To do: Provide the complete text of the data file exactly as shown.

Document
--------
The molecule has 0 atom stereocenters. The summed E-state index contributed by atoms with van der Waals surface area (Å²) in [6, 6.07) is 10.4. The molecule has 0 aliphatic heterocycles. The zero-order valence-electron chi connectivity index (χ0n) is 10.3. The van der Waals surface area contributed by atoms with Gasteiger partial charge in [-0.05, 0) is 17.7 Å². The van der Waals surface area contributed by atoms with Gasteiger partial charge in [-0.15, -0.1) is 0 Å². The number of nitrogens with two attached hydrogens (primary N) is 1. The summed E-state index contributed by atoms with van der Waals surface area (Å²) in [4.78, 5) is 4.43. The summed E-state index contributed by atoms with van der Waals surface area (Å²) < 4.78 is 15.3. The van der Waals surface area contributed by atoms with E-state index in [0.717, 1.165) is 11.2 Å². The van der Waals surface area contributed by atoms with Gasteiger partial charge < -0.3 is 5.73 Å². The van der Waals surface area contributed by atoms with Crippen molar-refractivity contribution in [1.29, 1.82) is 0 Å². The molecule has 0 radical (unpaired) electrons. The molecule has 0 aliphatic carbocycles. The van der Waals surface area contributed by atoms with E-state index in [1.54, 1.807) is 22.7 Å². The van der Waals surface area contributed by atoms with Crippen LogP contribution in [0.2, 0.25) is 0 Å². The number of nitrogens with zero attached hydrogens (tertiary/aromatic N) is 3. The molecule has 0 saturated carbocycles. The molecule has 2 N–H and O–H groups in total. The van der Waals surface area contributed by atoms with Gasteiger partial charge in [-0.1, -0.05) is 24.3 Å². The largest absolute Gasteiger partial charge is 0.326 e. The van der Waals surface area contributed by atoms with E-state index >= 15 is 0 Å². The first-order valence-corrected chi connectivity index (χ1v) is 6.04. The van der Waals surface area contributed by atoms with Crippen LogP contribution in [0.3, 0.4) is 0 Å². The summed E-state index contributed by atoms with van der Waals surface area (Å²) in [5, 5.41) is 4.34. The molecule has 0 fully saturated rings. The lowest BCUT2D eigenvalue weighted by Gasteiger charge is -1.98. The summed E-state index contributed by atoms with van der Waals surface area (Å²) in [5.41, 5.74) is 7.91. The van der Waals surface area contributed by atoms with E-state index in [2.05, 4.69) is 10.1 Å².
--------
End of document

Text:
The molecule has 0 atom stereocenters. The summed E-state index contributed by atoms with van der Waals surface area (Å²) in [6, 6.07) is 10.4. The molecule has 0 aliphatic heterocycles. The zero-order valence-electron chi connectivity index (χ0n) is 10.3. The van der Waals surface area contributed by atoms with Gasteiger partial charge in [-0.05, 0) is 17.7 Å². The van der Waals surface area contributed by atoms with Gasteiger partial charge in [-0.15, -0.1) is 0 Å². The number of nitrogens with two attached hydrogens (primary N) is 1. The summed E-state index contributed by atoms with van der Waals surface area (Å²) in [4.78, 5) is 4.43. The summed E-state index contributed by atoms with van der Waals surface area (Å²) < 4.78 is 15.3. The van der Waals surface area contributed by atoms with E-state index in [0.717, 1.165) is 11.2 Å². The van der Waals surface area contributed by atoms with Gasteiger partial charge < -0.3 is 5.73 Å². The van der Waals surface area contributed by atoms with Crippen molar-refractivity contribution in [1.29, 1.82) is 0 Å². The molecule has 0 radical (unpaired) electrons. The molecule has 0 aliphatic carbocycles. The van der Waals surface area contributed by atoms with E-state index in [1.54, 1.807) is 22.7 Å². The van der Waals surface area contributed by atoms with Crippen LogP contribution in [0.2, 0.25) is 0 Å². The number of nitrogens with zero attached hydrogens (tertiary/aromatic N) is 3. The molecule has 0 saturated carbocycles. The molecule has 2 N–H and O–H groups in total. The van der Waals surface area contributed by atoms with Gasteiger partial charge in [-0.1, -0.05) is 24.3 Å². The largest absolute Gasteiger partial charge is 0.326 e. The van der Waals surface area contributed by atoms with E-state index >= 15 is 0 Å². The first-order valence-corrected chi connectivity index (χ1v) is 6.04. The van der Waals surface area contributed by atoms with Crippen LogP contribution in [0.3, 0.4) is 0 Å². The summed E-state index contributed by atoms with van der Waals surface area (Å²) in [5, 5.41) is 4.34. The molecule has 0 fully saturated rings. The lowest BCUT2D eigenvalue weighted by Gasteiger charge is -1.98. The summed E-state index contributed by atoms with van der Waals surface area (Å²) in [5.41, 5.74) is 7.91. The van der Waals surface area contributed by atoms with E-state index in [2.05, 4.69) is 10.1 Å².